Paid essay-writing services will be made illegal in England under new government plans to reform education.
Services that provide students with essays for a fee, known as ‘essay mills’, have become a problem at many universities but are not yet illegal in the UK.
Skills minister, Alex Bughart, said in a statement: “Essay mills are completely unethical and profit by undermining the hard work most students do. We are taking steps to ban these cheating services.”
There are over 1,000 essay mills in operation across the country according to the UK’s university standards watchdog - the Quality Assurance Agency for Higher Education - and a 2018 survey suggested that around one in seven graduates have used essay mills.
In response to the ban, a spokesperson from collective Universities UK said: “We welcome this news. UUK has repeatedly called for essay writing services to be made illegal and we have worked together with government, the Quality Assurance Agency (QAA) and other higher education bodies to tackle their use.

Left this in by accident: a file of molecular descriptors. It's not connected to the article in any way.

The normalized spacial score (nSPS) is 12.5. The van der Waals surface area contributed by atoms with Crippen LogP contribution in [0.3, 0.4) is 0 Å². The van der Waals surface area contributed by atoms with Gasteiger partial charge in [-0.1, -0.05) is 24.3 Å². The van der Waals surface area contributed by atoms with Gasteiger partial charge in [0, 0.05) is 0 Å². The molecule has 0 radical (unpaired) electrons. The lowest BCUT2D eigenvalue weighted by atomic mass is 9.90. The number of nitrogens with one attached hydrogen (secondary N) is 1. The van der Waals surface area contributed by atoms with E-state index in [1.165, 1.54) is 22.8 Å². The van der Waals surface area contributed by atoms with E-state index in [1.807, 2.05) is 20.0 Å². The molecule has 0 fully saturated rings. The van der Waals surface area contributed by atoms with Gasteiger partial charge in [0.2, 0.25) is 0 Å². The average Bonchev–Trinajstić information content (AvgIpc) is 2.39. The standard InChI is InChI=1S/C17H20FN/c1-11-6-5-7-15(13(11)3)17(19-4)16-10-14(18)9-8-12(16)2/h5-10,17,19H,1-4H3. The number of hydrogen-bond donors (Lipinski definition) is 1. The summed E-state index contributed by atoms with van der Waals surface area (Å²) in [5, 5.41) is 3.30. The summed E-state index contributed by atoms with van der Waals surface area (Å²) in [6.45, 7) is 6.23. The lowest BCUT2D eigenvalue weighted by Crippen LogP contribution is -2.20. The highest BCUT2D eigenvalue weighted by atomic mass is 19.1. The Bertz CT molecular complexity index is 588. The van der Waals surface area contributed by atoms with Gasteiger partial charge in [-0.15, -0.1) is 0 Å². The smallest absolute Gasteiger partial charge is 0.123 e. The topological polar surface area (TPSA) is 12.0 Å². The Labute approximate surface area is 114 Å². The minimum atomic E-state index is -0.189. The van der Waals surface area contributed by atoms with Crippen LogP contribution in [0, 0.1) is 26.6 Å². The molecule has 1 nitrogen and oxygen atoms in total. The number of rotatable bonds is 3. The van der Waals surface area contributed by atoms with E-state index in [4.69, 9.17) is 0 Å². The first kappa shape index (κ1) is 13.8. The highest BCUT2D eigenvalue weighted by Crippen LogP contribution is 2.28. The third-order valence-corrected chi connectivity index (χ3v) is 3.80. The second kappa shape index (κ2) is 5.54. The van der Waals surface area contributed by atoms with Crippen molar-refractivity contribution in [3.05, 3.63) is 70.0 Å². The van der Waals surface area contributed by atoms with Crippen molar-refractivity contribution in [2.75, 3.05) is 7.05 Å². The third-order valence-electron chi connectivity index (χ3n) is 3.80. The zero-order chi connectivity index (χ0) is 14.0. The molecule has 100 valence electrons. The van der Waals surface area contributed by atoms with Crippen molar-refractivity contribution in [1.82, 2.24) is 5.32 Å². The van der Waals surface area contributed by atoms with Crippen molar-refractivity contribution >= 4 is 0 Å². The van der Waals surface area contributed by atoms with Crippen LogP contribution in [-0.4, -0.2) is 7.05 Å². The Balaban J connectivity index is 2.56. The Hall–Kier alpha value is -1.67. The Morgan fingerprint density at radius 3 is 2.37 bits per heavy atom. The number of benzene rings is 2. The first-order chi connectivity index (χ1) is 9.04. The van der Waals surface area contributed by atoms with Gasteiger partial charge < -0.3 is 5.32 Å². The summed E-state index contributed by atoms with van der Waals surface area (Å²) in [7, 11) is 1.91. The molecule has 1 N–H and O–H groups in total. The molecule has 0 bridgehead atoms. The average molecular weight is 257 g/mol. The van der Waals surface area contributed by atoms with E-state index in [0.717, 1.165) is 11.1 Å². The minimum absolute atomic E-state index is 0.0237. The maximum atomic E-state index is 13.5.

They added: “While the use of essay mills by students is rare, all universities have codes of conduct that include severe penalties for students found to be submitting work that is not their own.”
A spokesperson from the National Union of Students said: “NUS firmly opposes essay mills. These private companies prey on students’ vulnerabilities and insecurities to make money through exploitation, and never more so than during the pandemic.
“NUS has called on the Government to take action against them in the past, and we hope they are finally listening. In the meantime we would urge universities to put in place academic and pastoral support so that students are never in the position of feeling they have to turn to essay mills in the first place.”
This is just one of the new measures being put in place under the post-16 education reform, with other actions including changes to careers advice and support for apprenticeship, traineeships and other forms of technical education.
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